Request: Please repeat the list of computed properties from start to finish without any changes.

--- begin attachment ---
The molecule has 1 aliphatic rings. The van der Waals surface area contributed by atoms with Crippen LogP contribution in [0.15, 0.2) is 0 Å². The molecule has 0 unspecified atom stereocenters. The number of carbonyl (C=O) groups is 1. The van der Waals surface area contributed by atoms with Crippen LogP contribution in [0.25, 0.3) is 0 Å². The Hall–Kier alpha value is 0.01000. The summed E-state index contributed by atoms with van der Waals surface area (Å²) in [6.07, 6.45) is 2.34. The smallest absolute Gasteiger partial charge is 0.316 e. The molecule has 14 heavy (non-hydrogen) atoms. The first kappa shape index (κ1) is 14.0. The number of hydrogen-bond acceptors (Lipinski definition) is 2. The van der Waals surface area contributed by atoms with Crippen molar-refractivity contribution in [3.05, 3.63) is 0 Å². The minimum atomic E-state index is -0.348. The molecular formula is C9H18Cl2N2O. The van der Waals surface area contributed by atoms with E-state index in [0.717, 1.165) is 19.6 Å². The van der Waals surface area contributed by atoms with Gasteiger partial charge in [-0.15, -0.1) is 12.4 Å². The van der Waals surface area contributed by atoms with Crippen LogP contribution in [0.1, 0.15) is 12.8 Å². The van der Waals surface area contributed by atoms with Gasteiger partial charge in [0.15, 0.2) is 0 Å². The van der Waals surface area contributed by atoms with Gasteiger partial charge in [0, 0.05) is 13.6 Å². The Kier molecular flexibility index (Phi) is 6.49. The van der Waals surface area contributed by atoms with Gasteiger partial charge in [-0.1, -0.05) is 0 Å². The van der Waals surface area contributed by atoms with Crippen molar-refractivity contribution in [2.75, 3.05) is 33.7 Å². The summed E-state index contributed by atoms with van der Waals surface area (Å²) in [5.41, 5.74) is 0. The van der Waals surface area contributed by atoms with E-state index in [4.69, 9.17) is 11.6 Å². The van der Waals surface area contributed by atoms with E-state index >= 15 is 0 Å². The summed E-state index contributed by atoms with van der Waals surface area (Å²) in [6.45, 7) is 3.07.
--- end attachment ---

The molecule has 1 aliphatic rings. The van der Waals surface area contributed by atoms with Crippen LogP contribution in [0.15, 0.2) is 0 Å². The molecule has 0 unspecified atom stereocenters. The number of carbonyl (C=O) groups is 1. The van der Waals surface area contributed by atoms with Crippen LogP contribution in [0.25, 0.3) is 0 Å². The Hall–Kier alpha value is 0.01000. The summed E-state index contributed by atoms with van der Waals surface area (Å²) in [6.07, 6.45) is 2.34. The smallest absolute Gasteiger partial charge is 0.316 e. The molecule has 14 heavy (non-hydrogen) atoms. The first kappa shape index (κ1) is 14.0. The number of hydrogen-bond acceptors (Lipinski definition) is 2. The van der Waals surface area contributed by atoms with Crippen molar-refractivity contribution in [3.05, 3.63) is 0 Å². The minimum atomic E-state index is -0.348. The molecular formula is C9H18Cl2N2O. The van der Waals surface area contributed by atoms with E-state index in [0.717, 1.165) is 19.6 Å². The van der Waals surface area contributed by atoms with Gasteiger partial charge in [-0.15, -0.1) is 12.4 Å². The van der Waals surface area contributed by atoms with Crippen LogP contribution in [0.1, 0.15) is 12.8 Å². The van der Waals surface area contributed by atoms with Gasteiger partial charge in [0.15, 0.2) is 0 Å². The van der Waals surface area contributed by atoms with Gasteiger partial charge in [0, 0.05) is 13.6 Å². The Kier molecular flexibility index (Phi) is 6.49. The van der Waals surface area contributed by atoms with Gasteiger partial charge in [-0.1, -0.05) is 0 Å². The van der Waals surface area contributed by atoms with Crippen molar-refractivity contribution in [2.75, 3.05) is 33.7 Å². The summed E-state index contributed by atoms with van der Waals surface area (Å²) in [5.41, 5.74) is 0. The van der Waals surface area contributed by atoms with E-state index in [4.69, 9.17) is 11.6 Å². The van der Waals surface area contributed by atoms with E-state index >= 15 is 0 Å². The summed E-state index contributed by atoms with van der Waals surface area (Å²) in [6.45, 7) is 3.07.